I had intended to stay busy in retirement doing Important Things I Couldn’t Do Before, but it turns out my timing was bad. As I wound down, COVID wound up. And because of the pandemic shutdown, I couldn’t leave the house for days or even weeks at a time. I had to find things to fill the time while sitting at home.

I turned to a little gardening and cooking, to watching TV (thank you, Netflix) and to other hobbies I had set aside back in the days when work and kids demanded more attention. 

One of those pastimes turned out to be jigsaw puzzles. I rediscovered the joys of puzzles before the pandemic, but once shutdown started, the idea of piecing together little squiggly-edged pieces of cardboard into some kind of picture became really compelling.

assorted puzzle game
Photo by Magda Ehlers on Pexels.com

Why? you ask. 

First, jigsaw puzzles are a huge time suck. You open the box, start fitting pieces together and then next thing you know, hours have passed. Sometimes, it seems like even days or weeks have passed. If I really get into a puzzle, I can forget snacks, naps, even TV detective stories.

Second, like most puzzles and games, jigsaws provide little bursts of happiness every time you get a right answer. I can sit there for long, anguished minutes staring at a pile of pieces and then – boom!– two squiggles of cardboard magically fit together and my brain releases a little spritz of the chemicals that momentarily produce elation. And with puzzles made up of more than 1,000 pieces, those spritzes happen a lot.

An eclectic mix

Over the past 15 months, I’ve assembled all kinds of jigsaw puzzles. I’ve pieced together pictures of seashells and trains, planes and automobiles. I’ve remade high art by assembling tiny pieces of paper into paintings of heaven and hell by Hieronymus Bosch and wheatfields by Vincent Van Gogh. I’ve created popular art visions of classic record covers and of posters advertising the National Parks. I’ve even traveled to big cities by conjuring a Paris street scene and New Yorker magazine covers depicting, among other things, summer at the beach, fall in Central Park and a street market on a busy city block.

I’ve learned a few things along the way. Jigsaw puzzles are great teachers. They impart patience, self-control, jolts of temporary self-esteem and can make you ponder deep philosophical questions such as, “Why am I still sitting here staring at these puzzle pieces when I could be watching detective shows on TV?”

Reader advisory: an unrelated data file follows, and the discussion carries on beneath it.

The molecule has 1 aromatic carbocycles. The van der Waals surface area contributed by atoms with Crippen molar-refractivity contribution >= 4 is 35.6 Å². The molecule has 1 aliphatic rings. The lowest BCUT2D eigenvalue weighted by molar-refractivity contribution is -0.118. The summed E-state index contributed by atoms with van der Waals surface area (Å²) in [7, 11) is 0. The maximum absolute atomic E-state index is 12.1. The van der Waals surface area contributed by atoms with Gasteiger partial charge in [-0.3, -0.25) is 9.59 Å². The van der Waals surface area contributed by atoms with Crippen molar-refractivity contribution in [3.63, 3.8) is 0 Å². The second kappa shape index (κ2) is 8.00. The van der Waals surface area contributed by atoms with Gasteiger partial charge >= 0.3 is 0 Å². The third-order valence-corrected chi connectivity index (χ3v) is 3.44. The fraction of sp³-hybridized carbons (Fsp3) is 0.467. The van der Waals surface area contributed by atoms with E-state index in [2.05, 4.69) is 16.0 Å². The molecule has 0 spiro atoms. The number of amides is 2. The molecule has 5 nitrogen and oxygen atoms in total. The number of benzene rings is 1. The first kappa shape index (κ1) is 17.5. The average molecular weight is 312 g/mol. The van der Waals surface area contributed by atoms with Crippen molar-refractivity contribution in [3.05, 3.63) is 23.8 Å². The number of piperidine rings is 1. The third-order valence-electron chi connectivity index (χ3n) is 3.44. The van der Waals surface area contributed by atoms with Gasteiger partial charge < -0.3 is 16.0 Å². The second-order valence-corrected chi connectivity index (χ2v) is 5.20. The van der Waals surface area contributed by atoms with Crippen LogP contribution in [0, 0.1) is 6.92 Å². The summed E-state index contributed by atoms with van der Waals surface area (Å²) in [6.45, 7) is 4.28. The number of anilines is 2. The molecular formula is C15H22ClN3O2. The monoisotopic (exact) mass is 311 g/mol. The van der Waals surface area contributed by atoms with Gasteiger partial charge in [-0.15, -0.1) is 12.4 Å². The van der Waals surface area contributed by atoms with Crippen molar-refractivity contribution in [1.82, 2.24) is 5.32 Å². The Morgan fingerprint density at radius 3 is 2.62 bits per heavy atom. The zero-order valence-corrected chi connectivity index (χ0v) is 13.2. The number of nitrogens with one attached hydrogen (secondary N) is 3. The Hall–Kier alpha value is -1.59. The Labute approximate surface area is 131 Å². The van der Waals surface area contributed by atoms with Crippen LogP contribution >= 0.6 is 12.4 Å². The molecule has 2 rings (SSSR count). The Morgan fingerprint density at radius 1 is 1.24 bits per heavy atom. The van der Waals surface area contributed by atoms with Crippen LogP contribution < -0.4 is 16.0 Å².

long lines in front of louvre museum
The Lovre, Paris – Photo by Lina Kivaka on Pexels.com

Six life lessons

Here are a half dozen life lessons I picked up while puzzling.

  1. Don’t give up. The answer is in there. Don’t sweat it if things don’t seem to gel at first because every piece has its place. Unlike the real world, jigsaw puzzles make sense. You are bound to figure it out eventually.
  2. You’re probably going to be disappointed anyway. Nothing is perfect. Rule Number One applies only if you’re assembling a new puzzle fresh out of the box with the shrink-wrap plastic cover still tightly bound around it. If a puzzle has been through other hands, all bets are off. Some pieces probably already have been lost and the pieces that remain in the box may not even be from the same puzzle. (See Rule Number Three.)
  3. Some old puzzles will never be finished. Something is bound to have been lost. Once you place that last piece from the box, you’ll find an annoying hole smack in the middle of the puzzle crying out for one or two more pieces. 
  4. Don’t worry about missing pieces. If they were in the box when you started, they’re on the floor somewhere or stuck in a shirt pocket and they’ll turn up eventually, weeks or years after the puzzle’s done and put away. When they do, of course, you won’t remember which puzzle they belong to, so you’ll just stick them in a convenient puzzle box for later. (See Rule Number Two.) If they weren’t there when you started, never mind. The whole process was doomed from the start.
  5. Enjoy the attention. When you’re working on a puzzle, everybody secretly wants to be you. No matter what people say about how you’re wasting your time, you can see how envious they are every time they stop by your workspace and, when they think you’re not looking, furtively stick a piece into the unfinished puzzle.
  6. Don’t fret about the time you spend on puzzles. That time cannot be spent better by doing something else, no matter what anyone tells you. To fill those long hours, you’d just watch more detective shows on Netflix. And that wouldn’t release nearly as many spritzes of those feel-good chemicals.

Happy puzzling.

Joe Earle is Editor-at-Large. He has more than 30-years of experience with daily newspapers, including the Atlanta Journal-Constitution and was Managing Editor of Reporter Newspapers.